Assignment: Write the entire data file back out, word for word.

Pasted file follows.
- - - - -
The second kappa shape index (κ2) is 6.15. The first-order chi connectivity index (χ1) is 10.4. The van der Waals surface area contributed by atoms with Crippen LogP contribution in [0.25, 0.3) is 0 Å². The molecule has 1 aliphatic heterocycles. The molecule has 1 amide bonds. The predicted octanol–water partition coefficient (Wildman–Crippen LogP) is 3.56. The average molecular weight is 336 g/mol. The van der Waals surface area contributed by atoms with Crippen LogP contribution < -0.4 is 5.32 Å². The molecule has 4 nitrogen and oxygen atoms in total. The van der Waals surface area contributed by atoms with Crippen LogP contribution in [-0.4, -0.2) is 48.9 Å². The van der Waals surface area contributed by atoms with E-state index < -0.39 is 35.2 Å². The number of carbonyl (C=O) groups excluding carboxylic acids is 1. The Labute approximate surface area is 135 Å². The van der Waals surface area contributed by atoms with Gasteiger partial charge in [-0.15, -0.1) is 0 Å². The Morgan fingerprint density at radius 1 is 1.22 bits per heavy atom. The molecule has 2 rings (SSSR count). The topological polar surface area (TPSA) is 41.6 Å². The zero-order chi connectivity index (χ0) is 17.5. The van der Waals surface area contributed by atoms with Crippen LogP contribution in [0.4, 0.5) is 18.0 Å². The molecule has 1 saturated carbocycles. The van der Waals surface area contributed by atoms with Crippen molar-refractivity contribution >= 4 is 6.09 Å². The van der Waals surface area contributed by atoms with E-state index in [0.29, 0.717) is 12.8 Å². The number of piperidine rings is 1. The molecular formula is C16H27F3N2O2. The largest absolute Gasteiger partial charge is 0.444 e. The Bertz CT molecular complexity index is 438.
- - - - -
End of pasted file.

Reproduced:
The second kappa shape index (κ2) is 6.15. The first-order chi connectivity index (χ1) is 10.4. The van der Waals surface area contributed by atoms with Crippen LogP contribution in [0.25, 0.3) is 0 Å². The molecule has 1 aliphatic heterocycles. The molecule has 1 amide bonds. The predicted octanol–water partition coefficient (Wildman–Crippen LogP) is 3.56. The average molecular weight is 336 g/mol. The van der Waals surface area contributed by atoms with Crippen LogP contribution < -0.4 is 5.32 Å². The molecule has 4 nitrogen and oxygen atoms in total. The van der Waals surface area contributed by atoms with Crippen LogP contribution in [-0.4, -0.2) is 48.9 Å². The van der Waals surface area contributed by atoms with E-state index < -0.39 is 35.2 Å². The number of carbonyl (C=O) groups excluding carboxylic acids is 1. The Labute approximate surface area is 135 Å². The van der Waals surface area contributed by atoms with Gasteiger partial charge in [-0.15, -0.1) is 0 Å². The Morgan fingerprint density at radius 1 is 1.22 bits per heavy atom. The molecule has 2 rings (SSSR count). The topological polar surface area (TPSA) is 41.6 Å². The zero-order chi connectivity index (χ0) is 17.5. The van der Waals surface area contributed by atoms with Crippen LogP contribution in [0.4, 0.5) is 18.0 Å². The molecule has 1 saturated carbocycles. The van der Waals surface area contributed by atoms with Crippen molar-refractivity contribution >= 4 is 6.09 Å². The van der Waals surface area contributed by atoms with E-state index in [0.29, 0.717) is 12.8 Å². The number of piperidine rings is 1. The molecular formula is C16H27F3N2O2. The largest absolute Gasteiger partial charge is 0.444 e. The Bertz CT molecular complexity index is 438.